The Invisible: Rispah (Ninja Tune) | Under the Radar Magazine Under the Radar | Music Blog for the Indie Music Magazine
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The Invisible


Ninja Tune

Jul 16, 2012 Web Exclusive Bookmark and Share

Beneath the evocative tide of the rolling synth waves with which Rispah unfolds, we’re briefly allowed to overhear the sound of African chantingits tribal drumming begging questions of heritage and inheritance. Aptly, this introduction (“A Particle of Love”) is interrupted by the dirty groove of “Generational,” all interlocking rhythms and slowly unraveling guitar parts. It’s soon apparent that Rispah is all about ancestry, the familial and the regrettably familiar.

A bit of context, then: singer and guitarist Dave Okumu’s mother (Rispah) passed away during the conception of this, their second album. So it’s unsurprising that the record should draw on that experiencefrom its weighty melancholy through to its very nomenclature, Rispah never loses sight of a sense of loss. “This is serious/So messed up,” come Okumu’s first linesimmediately he hits upon the balance between inconsolable grief and anger at life’s inequitable twists that define this record.

While it is as despondent musically as it is conceptually, Rispah‘s combination of urban nighttime rhythms with claustrophobic guitar and synth lines is its masterstroke. Take “Protection,” the album’s sprawling eight-minute finaleas the track hurtles towards its mid-song climax, drummer Leo Taylor’s assault grows with intensity, dueling forcefully with Okumu’s punctuating guitar line and bassist Tom Herbert’s driving momentum. On the other hand, there’s some hope in the abstraction of “What Happened,” a beat-less reflection, and a moment of lucidity amongst all this overwhelming grief. “I’m not afraid anymore,” vents an exhausted Okumu, before we hear an amnesic recollection of that spiritual chanting with which the record began.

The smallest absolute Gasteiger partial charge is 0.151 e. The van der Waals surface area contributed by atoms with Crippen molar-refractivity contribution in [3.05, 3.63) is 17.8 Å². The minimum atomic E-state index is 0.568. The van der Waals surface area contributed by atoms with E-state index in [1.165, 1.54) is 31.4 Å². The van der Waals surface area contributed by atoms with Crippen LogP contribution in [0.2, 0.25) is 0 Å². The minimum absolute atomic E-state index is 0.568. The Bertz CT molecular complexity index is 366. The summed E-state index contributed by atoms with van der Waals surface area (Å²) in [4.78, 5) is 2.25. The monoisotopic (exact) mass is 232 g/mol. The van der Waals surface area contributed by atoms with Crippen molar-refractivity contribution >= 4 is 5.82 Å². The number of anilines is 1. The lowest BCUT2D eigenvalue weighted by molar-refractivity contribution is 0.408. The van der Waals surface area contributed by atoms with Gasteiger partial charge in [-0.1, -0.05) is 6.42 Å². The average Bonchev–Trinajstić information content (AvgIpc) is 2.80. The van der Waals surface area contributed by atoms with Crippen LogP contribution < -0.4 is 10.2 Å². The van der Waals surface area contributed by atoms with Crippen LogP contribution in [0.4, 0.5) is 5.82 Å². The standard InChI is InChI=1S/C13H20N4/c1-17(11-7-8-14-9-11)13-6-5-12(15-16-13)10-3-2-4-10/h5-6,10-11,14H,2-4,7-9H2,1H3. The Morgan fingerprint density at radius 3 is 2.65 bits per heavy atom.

The Invisible’s sophomore album is dark, haunting and musically adventurousOkumu’s torment is expressed through the length and breadth of this record. As such, Rispah strikes as a truly unique entry in the band’s catalogue: rarely is such close-quarters confession expressed in such musically fitting, yet simultaneously innovative terms. (

Author rating: 8/10

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